Specific guidance for the public on protective behaviors has been developed in many countries and is widely recommended by politicians, the media, and public health and primary care networks [8]. However, few behavioral interventions have been used to support the public in these behaviors within their homes. A systematic review by our group has found evidence of only one digital intervention to date (Germ Defence [9,10]) that demonstrably improved health outcomes in respiratory tract infections within households. Germ Defence is a mobile-friendly website that provides targeted, tailored advice about how and why users should use infection control behaviors, aiming to supplement public health guidance with evidence- and theory-based behavior change techniques [11], optimized using extensive user feedback. In a large randomized controlled trial of 20,066 people (the PRIMIT [Primary Care Randomised Trial of an Internet Intervention to Modify Influenza-Like Illness and Respiratory Infection Transmission] trial) during the previous H1N1 (swine flu) pandemic [12], those randomized to use Germ Defence had reduced frequency and severity of respiratory tract infections, and reduced transmission to household members. Germ Defence is a freely available resource, and the intellectual property is held by the University of Southampton.

Germ Defence was rapidly adapted for the COVID-19 pandemic by a team of medical, public health and behavior change experts, and public contributors. It was then disseminated through multiple pathways (primarily but not exclusively in the United Kingdom), including public health and primary care networks (eg, by texting the website link to patients via general practitioner practices), national and local press, television coverage, and social media.

In this study, we aim to:

  1. Examine current infection control behaviors in UK households
  2. Compare current infection control behaviors with intentions to change behavior after using Germ Defence to control infection transmission

Design

This was a cross-sectional observational study of anonymous participant data from an active behavioral intervention. Consent was assumed from website use and acknowledged in the website privacy policy. All data was collected in line with General Data Protection Regulation EU Law. The study received ethical approval from the University of Bath (PREC reference 20-088). All time stamped data files used in analysis (and analysis scripts) are available at [13].

Participants and Data

The data analyzed were collected from users of the Germ Defence website between May 6 and May 24, 2020. Usage was driven by media coverage, and users were encouraged to share the intervention on social media and by email. During this period, 70,566 website hits were recorded, with 53,125 users completing the introductory content (first 3 pages) and 28,285 people completing the core module, which included measures of current and intended behavior. Website use and engagement data was collected using Google Analytics embedded in the site (see Figure 1 for full CONSORT [Consolidated Standards of Reporting Trials] use diagram).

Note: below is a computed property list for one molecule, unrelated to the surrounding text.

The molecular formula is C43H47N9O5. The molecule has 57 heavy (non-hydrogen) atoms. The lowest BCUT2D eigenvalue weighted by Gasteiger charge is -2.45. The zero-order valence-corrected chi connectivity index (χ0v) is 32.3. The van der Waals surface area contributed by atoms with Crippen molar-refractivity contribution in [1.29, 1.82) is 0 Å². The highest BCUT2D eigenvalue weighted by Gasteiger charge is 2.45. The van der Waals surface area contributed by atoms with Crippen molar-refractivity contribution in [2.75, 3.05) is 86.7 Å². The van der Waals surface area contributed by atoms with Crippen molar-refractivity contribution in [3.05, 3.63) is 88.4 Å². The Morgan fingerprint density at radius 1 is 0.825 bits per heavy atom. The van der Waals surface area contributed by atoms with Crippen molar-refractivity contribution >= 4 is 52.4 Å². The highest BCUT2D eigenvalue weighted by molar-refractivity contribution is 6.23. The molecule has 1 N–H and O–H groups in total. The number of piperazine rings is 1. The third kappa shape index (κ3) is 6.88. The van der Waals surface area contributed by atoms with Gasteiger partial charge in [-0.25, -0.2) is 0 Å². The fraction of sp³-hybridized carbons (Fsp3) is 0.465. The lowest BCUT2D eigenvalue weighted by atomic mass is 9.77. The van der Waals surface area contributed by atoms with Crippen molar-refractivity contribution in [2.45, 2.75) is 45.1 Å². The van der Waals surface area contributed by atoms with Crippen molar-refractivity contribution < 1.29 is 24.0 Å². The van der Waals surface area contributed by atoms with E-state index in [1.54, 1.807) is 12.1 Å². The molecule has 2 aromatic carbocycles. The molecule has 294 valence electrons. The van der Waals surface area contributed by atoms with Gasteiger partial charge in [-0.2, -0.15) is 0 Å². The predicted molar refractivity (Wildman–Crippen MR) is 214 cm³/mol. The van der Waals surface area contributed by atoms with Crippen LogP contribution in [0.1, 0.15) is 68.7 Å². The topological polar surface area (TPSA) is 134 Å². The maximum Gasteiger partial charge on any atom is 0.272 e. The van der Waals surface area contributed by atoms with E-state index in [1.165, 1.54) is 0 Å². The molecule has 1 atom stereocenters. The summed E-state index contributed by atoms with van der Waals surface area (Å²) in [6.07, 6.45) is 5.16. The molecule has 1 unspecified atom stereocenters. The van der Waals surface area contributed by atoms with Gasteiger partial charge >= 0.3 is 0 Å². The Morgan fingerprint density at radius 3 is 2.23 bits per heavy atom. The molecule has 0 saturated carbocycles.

Figure 1. CONSORT (Consolidated Standards of Reporting Trials) diagram of Germ Defence website use and group categorization.
View this figure

Data collection was kept to a minimum to reduce dropout. Behavioral measures were recorded through self-report questions within the website for current and intended behavior (see Table 1).

Table 1. Online self-report measures recorded during Germ Defence intervention
BehaviorSelf-report itema
Reducing illness infection control

Social distancingWhen you were/are with them, how often were you/do you plan to be more than 2 meters/6 feet away from the people you live with?

Cleaning/disinfectingHow often did you/do you plan to clean things that might have viruses on them?

Putting shopping/packages asideHow often did you/do you plan to put something aside for at least 1 day that might have viruses on it?

Self-isolatingHow often did you/do you plan to spend time in a room on your own? 

Wearing face coveringsHow often did you/do you plan to wear a face covering and glasses (and safely remove and clean them) when you are in the same room as other people?
Handwashing behavior

Before snackingHow often did you/do you plan to wash your hands before you ate/eat with your fingers (eg, snack, fruit, or sweets)?

After coming homeHow often did you/do you plan to wash your hands when you came/come into a house (eg, after work, shopping, travelling)?

After coughingHow often did you/do you plan to wash your hands after blowing your nose or sneezing/coughing on your hands?

After coming into contact with possible carrierHow often did you/do you plan to wash your hands after you had been/being close to someone who may have a virus (within 6 feet)?

After touching somethingHow often did you/do you plan to wash your hands after touching something that lots of other people have touched (eg, doors, money, or handrails)?
Website helpfulness (recorded on a scale of 1-10)

Helpfulness scoreHow strongly do you agree or disagree that Germ Defence was helpful to you?

aMeasures were all scored on a Likert scale with answers of 1 (almost never), 2 (sometimes), 3 (quite often), 4 (very often), and 5 (almost always). Users could also answer not applicable (eg, if they lived alone and therefore did not need to socially isolate within their household).

Intervention

Germ Defence content was developed using theoretical modeling and qualitative research [14] in line with the person-based approach [15], drawing principally on the theory of planned behavior [16], Leventhal’s common sense model of illness [17], and protection motivation theory [18]. The intervention content, design, and structure were optimized iteratively using in-depth qualitative think-aloud interviews with public contributors (authors JB and CR) and members of the public to ensure the intervention was accessible, credible, and motivating for as many people as possible [15].